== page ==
FAIRFIELD COUNTY, Conn. Metro-North and Connecticut State Police canine units patrolled trains and train stations Friday in the wake of a new terror threat against New York City.
Other heightened security measures included random bag checks at the Stamford and South Norwalk train stations among others along the New Haven line.
The beefed up security went into effect after New York City Mayor Michael Bloomberg and Police Commissioner Raymond Kelly indicated there was "credible information" that terrorists may be plotting attacks in New York and Washington, D.C., during the 10th anniversary of 9/11 Sunday.
Marjorie Anders, a spokeswoman for the Metropolitan Transit Authority, said Friday some measures were already planned to safeguard trains and train stations during the 10th anniversary weekend of the attacks that killed nearly 3,000 people.
"In preparation for the 10th anniversary of the September 11 attacks, the MTA has taken measures to heighten security across its transportation network in coordination with local, state and federal law enforcement partners," Ander said. "Some of these measures are very visible, while others have been taken behind the scenes to ensure the continued security of the MTA's customers, employees and critical infrastructure."
State Police Lt. Paul Vance said security efforts were "stepped up" Friday after the new terror threat, also adding that many of the increased security measures were already in place for the weekend.
"Back in 2010 the state police introduced canine teams assigned specifically to Metro-North and Amtrak in an effort to target and prevent potential terrorist attacks, and we increased those units on the trains and train stations over Labor Day Weekend," Vance said.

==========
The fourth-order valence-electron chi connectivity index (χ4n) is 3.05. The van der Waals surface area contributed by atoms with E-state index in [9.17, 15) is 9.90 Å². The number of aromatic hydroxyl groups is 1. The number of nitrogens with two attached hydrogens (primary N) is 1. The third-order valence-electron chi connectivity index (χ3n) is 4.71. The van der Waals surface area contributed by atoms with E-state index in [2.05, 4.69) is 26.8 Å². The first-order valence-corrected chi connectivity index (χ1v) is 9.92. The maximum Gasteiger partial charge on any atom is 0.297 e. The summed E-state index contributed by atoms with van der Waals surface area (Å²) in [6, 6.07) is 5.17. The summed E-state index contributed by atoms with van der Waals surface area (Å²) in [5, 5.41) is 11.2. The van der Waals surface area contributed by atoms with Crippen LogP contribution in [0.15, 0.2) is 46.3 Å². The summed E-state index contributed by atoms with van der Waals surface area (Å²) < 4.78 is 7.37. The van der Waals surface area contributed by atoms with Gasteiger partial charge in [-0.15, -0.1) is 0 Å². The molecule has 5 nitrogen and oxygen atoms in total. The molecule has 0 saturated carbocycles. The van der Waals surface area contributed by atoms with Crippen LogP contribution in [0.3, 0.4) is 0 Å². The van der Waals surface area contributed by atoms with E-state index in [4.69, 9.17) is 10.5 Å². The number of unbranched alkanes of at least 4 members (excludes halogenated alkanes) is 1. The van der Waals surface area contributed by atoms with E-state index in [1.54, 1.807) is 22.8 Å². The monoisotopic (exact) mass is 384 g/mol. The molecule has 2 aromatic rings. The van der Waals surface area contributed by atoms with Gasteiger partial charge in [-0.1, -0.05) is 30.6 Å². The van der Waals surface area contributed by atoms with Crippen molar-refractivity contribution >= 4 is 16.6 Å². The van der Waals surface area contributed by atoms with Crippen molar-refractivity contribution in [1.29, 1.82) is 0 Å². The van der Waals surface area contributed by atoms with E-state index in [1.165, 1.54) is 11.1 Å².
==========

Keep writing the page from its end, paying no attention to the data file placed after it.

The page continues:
Vance said while there is "no specific threat against Connecticut," state police are "well aware of the new threat against New York City and taking all appropriate measures" to safeguard the state's trains, buses and highways.
Vance pointed out that "Operation Iron Eagle," a top security patrol of specially trained troopers that includes dogs and radiation-detecting devices, was put into place Labor Day Weekend. He said the unit is "patrolling crowds in busy areas and transportation hubs" such as train stations, airports, bus stations and stadiums.
Kevin Nurskick, a spokesman for the state's Department of Transportation, said his department, while not an enforcement agency, was alerted Friday about beefed up security along Metro-North's New Haven line.
"Security of our transportation infrastructure is not taken lightly and efforts have been stepped up to deal with recent information concerning the terror threat in New York," Nursick said. "But there is always security precautions taken on our rail lines. Some of those are overt, and some you won't ever see. But they are always in place."
Bloomberg said Thursday during a news conference in New York that "terrorists view the anniversary as an opportunity to strike again. In the next few days we should all keep our eyes wide open."
That threat continues despite the killing of al-Qaida leader Osama bin Laden earlier this year. It concerns a possible al-Qaida-sponsored attack targeting New York or Washington on or near Sept. 11, a U.S. official indicated.
The official said the intelligence concerns a potential vehicle-borne attack, possibly on a transportation hub or bottleneck, and said it may be broader than a car or truck bombing. Another intelligence official said the information hasn't been fully vetted.
Customers who notice anything unusual or see anyone who appears suspicious are urged to alert a police officer or MTA employee, or call 888/NYC-SAFE (692-7233).
Are you changing any plans you had to travel this weekend in light of the latest terrorist threat and 10th anniversary of the Sept. 11 terror attacks? Leave a comment below.
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